Indiana Lawyer on Facebook

facebook
ADVERTISEMENT
Subscribe to Indiana Lawyer
  1. Oh my lordy Therapist Oniha of the winexbackspell@gmail.com I GOT Briggs BACK. Im so excited, It only took 2days for him to come home. bless divinity and bless god. i must be dreaming as i never thoughts he would be back to me after all this time. I am so much shock and just cant believe my eyes. thank you thank you thank you from the bottom of my heart,he always kiss and hug me now at all times,am so happy my heart is back to me with your help Therapist Oniha.

  2. Hail to our Constitutional Law Expert in the Executive Office! “What you’re not paying attention to is the fact that I just took an action to change the law,” Obama said.

  3. What is this, the Ind Supreme Court thinking that there is a separation of powers and limited enumerated powers as delegated by a dusty old document? Such eighteen century thinking, so rare and unwanted by the elites in this modern age. Dictate to us, dictate over us, the massess are chanting! George Soros agrees. Time to change with times Ind Supreme Court, says all President Snows. Rule by executive decree is the new black.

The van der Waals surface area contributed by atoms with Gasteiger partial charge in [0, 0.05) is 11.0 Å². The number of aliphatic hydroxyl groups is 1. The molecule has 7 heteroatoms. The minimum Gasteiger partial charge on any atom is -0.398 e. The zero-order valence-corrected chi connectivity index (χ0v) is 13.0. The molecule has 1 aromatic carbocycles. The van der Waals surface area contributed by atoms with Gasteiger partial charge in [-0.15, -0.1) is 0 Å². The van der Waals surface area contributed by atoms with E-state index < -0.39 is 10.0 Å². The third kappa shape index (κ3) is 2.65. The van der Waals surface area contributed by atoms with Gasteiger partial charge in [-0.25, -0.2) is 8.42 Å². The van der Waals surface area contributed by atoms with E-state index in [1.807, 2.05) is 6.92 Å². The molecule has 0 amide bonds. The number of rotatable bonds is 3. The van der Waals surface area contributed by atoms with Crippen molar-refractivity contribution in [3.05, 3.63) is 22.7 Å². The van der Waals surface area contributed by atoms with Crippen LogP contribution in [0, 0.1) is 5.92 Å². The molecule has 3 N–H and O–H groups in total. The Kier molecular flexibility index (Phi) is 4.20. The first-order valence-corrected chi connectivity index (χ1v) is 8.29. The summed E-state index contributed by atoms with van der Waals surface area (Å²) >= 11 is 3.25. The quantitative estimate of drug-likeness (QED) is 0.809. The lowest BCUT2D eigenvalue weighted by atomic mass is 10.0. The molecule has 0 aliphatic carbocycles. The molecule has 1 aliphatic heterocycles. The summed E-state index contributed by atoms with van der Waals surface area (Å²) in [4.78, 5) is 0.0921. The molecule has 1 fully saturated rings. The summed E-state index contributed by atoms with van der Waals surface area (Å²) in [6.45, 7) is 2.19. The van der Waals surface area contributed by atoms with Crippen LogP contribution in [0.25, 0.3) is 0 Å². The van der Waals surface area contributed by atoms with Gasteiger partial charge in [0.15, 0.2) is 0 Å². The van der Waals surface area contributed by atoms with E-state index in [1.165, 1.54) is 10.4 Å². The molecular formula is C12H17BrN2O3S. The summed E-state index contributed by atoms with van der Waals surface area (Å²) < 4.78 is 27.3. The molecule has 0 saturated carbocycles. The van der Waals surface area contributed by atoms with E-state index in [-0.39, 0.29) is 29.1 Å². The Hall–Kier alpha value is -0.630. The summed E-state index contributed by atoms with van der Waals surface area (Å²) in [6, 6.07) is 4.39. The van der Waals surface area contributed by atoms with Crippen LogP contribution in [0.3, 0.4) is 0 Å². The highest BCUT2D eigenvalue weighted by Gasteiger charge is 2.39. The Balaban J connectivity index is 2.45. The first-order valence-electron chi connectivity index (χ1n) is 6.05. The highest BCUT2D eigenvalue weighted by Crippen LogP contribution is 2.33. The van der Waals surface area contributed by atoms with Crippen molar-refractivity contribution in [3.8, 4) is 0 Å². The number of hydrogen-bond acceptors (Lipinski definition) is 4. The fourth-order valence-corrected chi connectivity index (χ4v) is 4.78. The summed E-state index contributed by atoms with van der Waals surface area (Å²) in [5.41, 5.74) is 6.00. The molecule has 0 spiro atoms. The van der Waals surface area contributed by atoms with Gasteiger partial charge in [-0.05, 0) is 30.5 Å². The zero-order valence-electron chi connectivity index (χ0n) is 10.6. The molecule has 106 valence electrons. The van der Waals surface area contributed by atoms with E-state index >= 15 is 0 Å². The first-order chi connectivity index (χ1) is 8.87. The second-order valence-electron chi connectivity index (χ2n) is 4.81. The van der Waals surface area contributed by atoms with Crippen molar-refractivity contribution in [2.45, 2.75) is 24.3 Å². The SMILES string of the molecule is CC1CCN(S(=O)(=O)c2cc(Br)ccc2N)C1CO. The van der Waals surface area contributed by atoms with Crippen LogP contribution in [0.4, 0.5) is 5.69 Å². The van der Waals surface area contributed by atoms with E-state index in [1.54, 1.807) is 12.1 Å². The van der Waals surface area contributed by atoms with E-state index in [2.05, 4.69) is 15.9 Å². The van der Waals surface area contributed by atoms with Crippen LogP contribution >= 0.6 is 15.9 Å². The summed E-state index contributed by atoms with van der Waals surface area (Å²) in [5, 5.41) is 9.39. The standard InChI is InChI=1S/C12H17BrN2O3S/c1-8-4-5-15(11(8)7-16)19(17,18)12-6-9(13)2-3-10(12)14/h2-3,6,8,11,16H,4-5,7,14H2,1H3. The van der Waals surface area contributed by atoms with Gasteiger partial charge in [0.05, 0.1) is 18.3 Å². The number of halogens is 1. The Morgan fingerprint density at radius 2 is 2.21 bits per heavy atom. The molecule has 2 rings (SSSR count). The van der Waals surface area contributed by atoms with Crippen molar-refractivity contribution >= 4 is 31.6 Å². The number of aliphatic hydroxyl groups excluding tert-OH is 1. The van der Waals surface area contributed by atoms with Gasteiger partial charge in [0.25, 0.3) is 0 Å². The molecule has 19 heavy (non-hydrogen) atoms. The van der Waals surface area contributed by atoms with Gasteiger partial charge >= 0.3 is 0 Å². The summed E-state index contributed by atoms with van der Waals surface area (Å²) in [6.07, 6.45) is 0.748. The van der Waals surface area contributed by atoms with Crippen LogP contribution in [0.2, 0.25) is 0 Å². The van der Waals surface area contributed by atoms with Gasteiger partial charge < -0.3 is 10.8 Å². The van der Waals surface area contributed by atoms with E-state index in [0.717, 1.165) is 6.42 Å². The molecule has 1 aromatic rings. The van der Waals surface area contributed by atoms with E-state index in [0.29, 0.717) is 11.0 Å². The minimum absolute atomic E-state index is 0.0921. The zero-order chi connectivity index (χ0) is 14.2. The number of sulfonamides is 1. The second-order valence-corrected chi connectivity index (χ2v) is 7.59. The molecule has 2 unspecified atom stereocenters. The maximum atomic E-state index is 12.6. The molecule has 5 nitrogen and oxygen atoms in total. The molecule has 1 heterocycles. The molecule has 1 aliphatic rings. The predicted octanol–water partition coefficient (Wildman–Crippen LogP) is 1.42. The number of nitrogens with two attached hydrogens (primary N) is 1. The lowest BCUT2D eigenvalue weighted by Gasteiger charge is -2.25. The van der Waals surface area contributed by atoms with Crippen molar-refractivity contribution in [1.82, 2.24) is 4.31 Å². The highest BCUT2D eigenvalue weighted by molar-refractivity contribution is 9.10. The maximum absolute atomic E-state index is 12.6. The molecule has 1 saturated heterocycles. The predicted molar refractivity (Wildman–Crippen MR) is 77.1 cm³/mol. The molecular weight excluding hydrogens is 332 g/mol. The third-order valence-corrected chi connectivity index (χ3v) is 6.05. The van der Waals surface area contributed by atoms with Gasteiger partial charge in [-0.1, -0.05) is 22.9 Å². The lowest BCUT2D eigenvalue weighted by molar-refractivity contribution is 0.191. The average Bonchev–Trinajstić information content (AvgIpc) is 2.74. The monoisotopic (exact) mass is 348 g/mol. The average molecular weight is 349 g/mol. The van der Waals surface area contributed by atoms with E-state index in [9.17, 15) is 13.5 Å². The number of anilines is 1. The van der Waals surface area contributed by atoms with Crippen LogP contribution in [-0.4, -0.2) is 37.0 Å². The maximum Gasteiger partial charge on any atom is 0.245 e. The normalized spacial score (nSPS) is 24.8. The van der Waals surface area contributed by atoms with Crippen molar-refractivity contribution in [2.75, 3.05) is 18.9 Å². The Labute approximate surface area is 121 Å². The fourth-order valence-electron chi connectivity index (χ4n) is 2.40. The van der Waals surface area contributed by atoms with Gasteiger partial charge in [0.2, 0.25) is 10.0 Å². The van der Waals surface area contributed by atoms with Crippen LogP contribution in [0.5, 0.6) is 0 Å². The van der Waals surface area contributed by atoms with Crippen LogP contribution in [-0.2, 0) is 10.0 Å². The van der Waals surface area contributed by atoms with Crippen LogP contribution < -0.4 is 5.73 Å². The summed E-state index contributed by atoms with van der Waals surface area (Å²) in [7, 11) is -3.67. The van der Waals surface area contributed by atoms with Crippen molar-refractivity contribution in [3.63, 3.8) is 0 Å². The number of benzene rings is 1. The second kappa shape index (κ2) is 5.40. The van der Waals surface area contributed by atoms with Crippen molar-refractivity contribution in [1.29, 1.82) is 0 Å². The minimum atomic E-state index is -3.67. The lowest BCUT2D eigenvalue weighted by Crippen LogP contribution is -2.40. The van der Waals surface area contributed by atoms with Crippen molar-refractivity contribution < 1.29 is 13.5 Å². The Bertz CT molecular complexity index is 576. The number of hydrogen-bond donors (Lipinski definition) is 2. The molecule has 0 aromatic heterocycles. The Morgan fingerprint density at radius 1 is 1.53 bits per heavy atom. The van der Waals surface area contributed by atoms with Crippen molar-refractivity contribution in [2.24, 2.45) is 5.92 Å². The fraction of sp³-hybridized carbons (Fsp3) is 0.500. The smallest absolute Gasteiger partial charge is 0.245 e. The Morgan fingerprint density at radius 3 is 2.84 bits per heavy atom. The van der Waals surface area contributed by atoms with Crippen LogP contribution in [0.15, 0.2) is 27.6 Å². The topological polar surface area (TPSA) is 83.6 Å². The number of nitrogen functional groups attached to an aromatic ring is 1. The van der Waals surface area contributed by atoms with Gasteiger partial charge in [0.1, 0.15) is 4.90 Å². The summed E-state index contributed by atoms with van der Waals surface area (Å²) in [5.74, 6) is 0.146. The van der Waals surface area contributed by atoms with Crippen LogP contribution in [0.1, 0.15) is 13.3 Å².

4. I made the same argument before a commission of the Indiana Supreme Court and then to the fedeal district and federal appellate courts. Fell flat. So very glad to read that some judges still beleive that evidentiary foundations matter.

  5. KUDOS to the Indiana Supreme Court for realizing that some bureacracies need to go to the stake. Recall what RWR said: "No government ever voluntarily reduces itself in size. Government programs, once launched, never disappear. Actually, a government bureau is the nearest thing to eternal life we'll ever see on this earth!" NOW ... what next to this rare and inspiring chopping block? Well, the Commission on Gender and Race (but not religion!?!) is way overdue. And some other Board's could be cut with a positive for State and the reputation of the Indiana judiciary.

ADVERTISEMENT